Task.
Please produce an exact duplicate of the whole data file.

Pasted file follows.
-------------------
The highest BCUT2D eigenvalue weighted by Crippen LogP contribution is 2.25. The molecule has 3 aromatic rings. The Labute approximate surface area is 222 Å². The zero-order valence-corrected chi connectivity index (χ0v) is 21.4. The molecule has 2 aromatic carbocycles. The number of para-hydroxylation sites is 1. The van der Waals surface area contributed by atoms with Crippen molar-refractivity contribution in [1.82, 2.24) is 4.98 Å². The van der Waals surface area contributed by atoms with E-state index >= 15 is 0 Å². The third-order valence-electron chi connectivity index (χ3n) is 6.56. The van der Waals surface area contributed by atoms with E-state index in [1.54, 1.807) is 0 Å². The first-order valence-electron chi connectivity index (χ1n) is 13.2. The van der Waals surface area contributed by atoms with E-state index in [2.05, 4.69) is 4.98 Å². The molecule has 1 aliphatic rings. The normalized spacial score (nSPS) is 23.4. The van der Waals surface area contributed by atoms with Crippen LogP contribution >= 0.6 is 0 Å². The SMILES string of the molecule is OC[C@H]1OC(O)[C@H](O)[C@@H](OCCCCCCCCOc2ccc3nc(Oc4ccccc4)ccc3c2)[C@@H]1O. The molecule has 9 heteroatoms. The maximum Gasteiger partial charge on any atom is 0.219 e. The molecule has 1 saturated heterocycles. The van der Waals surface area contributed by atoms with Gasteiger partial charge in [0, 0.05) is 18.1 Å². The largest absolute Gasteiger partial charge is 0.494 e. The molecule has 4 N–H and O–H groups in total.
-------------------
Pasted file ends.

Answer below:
The highest BCUT2D eigenvalue weighted by Crippen LogP contribution is 2.25. The molecule has 3 aromatic rings. The Labute approximate surface area is 222 Å². The zero-order valence-corrected chi connectivity index (χ0v) is 21.4. The molecule has 2 aromatic carbocycles. The number of para-hydroxylation sites is 1. The van der Waals surface area contributed by atoms with Crippen molar-refractivity contribution in [1.82, 2.24) is 4.98 Å². The van der Waals surface area contributed by atoms with E-state index >= 15 is 0 Å². The third-order valence-electron chi connectivity index (χ3n) is 6.56. The van der Waals surface area contributed by atoms with E-state index in [1.54, 1.807) is 0 Å². The first-order valence-electron chi connectivity index (χ1n) is 13.2. The van der Waals surface area contributed by atoms with E-state index in [2.05, 4.69) is 4.98 Å². The molecule has 1 aliphatic rings. The normalized spacial score (nSPS) is 23.4. The van der Waals surface area contributed by atoms with Crippen LogP contribution >= 0.6 is 0 Å². The SMILES string of the molecule is OC[C@H]1OC(O)[C@H](O)[C@@H](OCCCCCCCCOc2ccc3nc(Oc4ccccc4)ccc3c2)[C@@H]1O. The molecule has 9 heteroatoms. The maximum Gasteiger partial charge on any atom is 0.219 e. The molecule has 1 saturated heterocycles. The van der Waals surface area contributed by atoms with Gasteiger partial charge in [0, 0.05) is 18.1 Å². The largest absolute Gasteiger partial charge is 0.494 e. The molecule has 4 N–H and O–H groups in total.